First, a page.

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Strategic network formation with attack and immunization. (English) Zbl 1404.91055
Cai, Yang (ed.) et al., Web and internet economics. 12th international conference, WINE 2016, Montreal, Canada, December 11–14, 2016. Proceedings. Berlin: Springer (ISBN 978-3-662-54109-8/pbk; 978-3-662-54110-4/ebook). Lecture Notes in Computer Science 10123, 429-443 (2016).
Summary: Strategic network formation arises in settings where agents receive some benefit from their connectedness to other agents, but also incur costs for forming these links. We consider a new network formation game that incorporates an adversarial attack, as well as immunization or protection against the attack. An agent’s network benefit is the expected size of her connected component post-attack, and agents may also choose to immunize themselves from attack at some additional cost. Our framework can be viewed as a stylized model of settings where reachability rather than centrality is the primary interest (as in many technological networks such as the internet), and vertices may be vulnerable to attacks (such as viruses), but may also reduce risk via potentially costly measures (such as an anti-virus software).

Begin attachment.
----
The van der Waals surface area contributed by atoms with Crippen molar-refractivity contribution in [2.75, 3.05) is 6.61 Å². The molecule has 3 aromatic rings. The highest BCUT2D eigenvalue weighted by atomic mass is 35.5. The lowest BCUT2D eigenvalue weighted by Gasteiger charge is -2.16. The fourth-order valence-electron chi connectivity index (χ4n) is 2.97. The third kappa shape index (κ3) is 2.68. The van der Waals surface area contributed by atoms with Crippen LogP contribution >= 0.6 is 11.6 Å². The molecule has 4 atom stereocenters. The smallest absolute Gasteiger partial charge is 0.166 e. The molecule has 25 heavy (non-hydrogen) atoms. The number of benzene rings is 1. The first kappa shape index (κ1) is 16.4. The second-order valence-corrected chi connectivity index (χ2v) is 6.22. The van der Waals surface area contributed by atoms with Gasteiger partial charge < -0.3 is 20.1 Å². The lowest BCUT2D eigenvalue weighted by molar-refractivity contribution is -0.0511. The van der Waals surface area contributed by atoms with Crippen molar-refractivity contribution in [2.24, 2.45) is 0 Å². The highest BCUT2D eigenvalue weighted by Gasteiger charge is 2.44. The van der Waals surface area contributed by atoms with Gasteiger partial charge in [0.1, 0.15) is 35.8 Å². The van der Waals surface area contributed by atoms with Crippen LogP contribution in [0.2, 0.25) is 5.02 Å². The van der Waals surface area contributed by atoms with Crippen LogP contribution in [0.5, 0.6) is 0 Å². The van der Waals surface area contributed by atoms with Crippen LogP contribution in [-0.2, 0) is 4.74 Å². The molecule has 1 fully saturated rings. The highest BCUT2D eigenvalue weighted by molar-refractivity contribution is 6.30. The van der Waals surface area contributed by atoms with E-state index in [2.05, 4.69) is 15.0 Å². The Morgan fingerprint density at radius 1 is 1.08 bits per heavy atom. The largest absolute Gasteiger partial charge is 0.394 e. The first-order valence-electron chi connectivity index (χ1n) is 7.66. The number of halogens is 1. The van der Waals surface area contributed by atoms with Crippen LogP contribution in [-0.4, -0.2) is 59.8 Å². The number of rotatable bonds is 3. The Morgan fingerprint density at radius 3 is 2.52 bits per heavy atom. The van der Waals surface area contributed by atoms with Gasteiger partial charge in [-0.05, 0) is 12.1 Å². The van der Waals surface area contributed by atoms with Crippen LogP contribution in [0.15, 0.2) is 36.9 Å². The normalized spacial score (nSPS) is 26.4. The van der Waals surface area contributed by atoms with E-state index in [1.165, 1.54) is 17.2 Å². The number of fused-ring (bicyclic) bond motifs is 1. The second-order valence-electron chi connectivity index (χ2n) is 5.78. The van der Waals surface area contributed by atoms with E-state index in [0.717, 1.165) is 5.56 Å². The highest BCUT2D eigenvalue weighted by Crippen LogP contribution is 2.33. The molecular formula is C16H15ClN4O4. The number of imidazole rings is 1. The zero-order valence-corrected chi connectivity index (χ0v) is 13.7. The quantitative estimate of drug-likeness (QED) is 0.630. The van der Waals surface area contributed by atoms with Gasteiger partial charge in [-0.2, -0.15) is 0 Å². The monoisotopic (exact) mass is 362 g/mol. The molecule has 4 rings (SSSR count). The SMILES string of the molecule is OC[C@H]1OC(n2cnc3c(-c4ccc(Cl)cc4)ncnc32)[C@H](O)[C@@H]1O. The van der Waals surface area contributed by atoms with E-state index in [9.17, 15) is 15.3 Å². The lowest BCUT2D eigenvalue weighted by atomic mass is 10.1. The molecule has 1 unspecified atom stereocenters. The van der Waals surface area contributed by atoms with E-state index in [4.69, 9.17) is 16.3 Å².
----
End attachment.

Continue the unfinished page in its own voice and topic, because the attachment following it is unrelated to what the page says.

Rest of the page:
Our main theoretical contributions include a strong bound on the edge density at equilibrium. In particular, we show that under a very mild assumption on the adversary’s attack model, every equilibrium network contains at most only \(2n-4\) edges for \(n \geq 4\), where \(n\) denotes the number of agents and this upper bound is tight. We also show that social welfare does not significantly erode: every non-trivial equilibrium with respect to several adversarial attack models asymptotically has social welfare at least as that of any equilibrium in the original attack-free model.
We complement our sharp theoretical results by a behavioral experiment on our game with over 100 participants, where despite the complexity of the game, the resulting network was surprisingly close to equilibrium.
For the entire collection see [Zbl 1352.68009].

91A43 Games involving graphs
91A90 Experimental studies
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